Fragrances may be invisible when worn, but they have a lot of sway when it comes to how others view you. No pressure, then. Aside from how the juice smells – which is dictated by its ingredients, also known as ‘notes’, in the trade – finding the correct concentration is essential. Too light, and it'll be gone before you’re out the door. Too intense, and it can leave everyone within a mile radius feeling like they just huffed glue.
To ensure you hit the sweet (smelling) spot in-between, ahead is a brief explainer about the difference between two of the most common concentrations: cologne and eau de toilette. Tell your fellow commuters they can thank us later.
What is cologne?
Eau de cologne (or simply "cologne") is one of the oldest forms of perfume in the Western world, dating back as far as the 14th century. Though today the term is often misused to describe any masculine scent, it refers specifically to a low-concentration fragrance containing just 2-4% oils, diluted predominantly with alcohol.
That doesn't mean colognes aren't worth a sniff, though. They are typically created using citrus and herbal notes, including bergamot, grapefruit, lavender and neroli, making them brilliantly bright, fresh and incredibly easy to wear.
What is eau de toilette?
Despite translating literally to "toilet water", a well-picked eau de toilette is anything but a stinker. One of the most popular and accessible forms of fragrance, they typically contain a 10% oil concentration, placing eau de toilette somewhere between eau de cologne and eau de parfum both in terms of strength and price.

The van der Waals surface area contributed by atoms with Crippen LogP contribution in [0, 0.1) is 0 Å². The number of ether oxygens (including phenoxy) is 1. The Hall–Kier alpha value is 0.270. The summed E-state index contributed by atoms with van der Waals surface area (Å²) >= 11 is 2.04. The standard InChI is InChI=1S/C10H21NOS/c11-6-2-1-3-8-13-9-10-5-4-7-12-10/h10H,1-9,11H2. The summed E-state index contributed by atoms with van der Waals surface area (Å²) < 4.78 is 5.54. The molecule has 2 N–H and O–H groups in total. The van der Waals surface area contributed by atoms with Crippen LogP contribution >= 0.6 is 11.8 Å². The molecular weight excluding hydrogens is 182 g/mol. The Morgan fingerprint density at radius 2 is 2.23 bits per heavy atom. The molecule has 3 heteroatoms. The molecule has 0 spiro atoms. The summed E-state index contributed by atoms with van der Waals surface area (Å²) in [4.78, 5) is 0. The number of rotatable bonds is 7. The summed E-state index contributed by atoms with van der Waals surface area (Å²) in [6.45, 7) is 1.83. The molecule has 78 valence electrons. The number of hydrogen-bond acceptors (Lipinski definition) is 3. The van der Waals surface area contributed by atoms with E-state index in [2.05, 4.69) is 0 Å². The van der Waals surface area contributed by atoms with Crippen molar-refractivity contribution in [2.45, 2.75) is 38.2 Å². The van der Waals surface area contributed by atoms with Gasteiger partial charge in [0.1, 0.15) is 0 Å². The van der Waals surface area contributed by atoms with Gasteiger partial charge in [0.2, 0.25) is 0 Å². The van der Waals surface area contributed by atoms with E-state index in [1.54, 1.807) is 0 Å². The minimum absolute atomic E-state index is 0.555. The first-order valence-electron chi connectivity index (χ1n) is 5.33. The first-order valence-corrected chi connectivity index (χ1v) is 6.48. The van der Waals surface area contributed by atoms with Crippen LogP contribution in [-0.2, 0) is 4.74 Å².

Fresh top notes such as citrus are usually given centre stage, with richer ingredients like cedarwood and amber brought in at the base as a supporting act.
Cologne vs eau de toilette: what's the difference?
Attempting to memorise the difference between cologne and eau de toilette (and aftershave and cologne, and cologne and perfume) is enough to give you a headache before you even start sniffing scents.
"The main difference is the concentration and therefore the lasting power," explains Alex Goddard, training manager at Italian fragrance house Acqua di Parma. "A traditional eau de cologne will usually last up to two hours and an eau de toilette up to four hours."
That said, Goddard doesn't suggest putting too much emphasis on the words on the bottle. "Different fragrance strengths are associated with different types of raw material, and different types of raw material typically have different lasting powers."
In a nutshell, what smells you like will ultimately dictate which one you go for and how long your fragrance will last. Just remember to adjust how much you apply, and how often, to the strength of your fragrance.
One To Try: Maurer & Wirtz 4711 Original Eau de Cologne
Arguably the most famous cologne in the world, 4711 is widely recognised as one of the oldest fragrances still in production. Launched in 1792, it's an uplifting blend of citrus fruits and aromatic herbs, making it ideal for the office or summer holidays. You'll need to reapply it often, but at less the price than a round of drinks, you can easily afford to.
One To Try: Dior Sauvage Eau de Toilette
An instant classic 10 years in the making, Dior Sauvage was released in 2015 and didn't take long to establish itself as the UK's bestselling fragrance. Inside, crisp bergamot and spicy pepper are rounded out with lavender and geranium for a juice that's strong but not overpowering. Plus, the brand has just launched a handy refill bottle to cut down on packaging.
If you're shopping for the woman in your life, then take a look at our list of the best women's fragrances.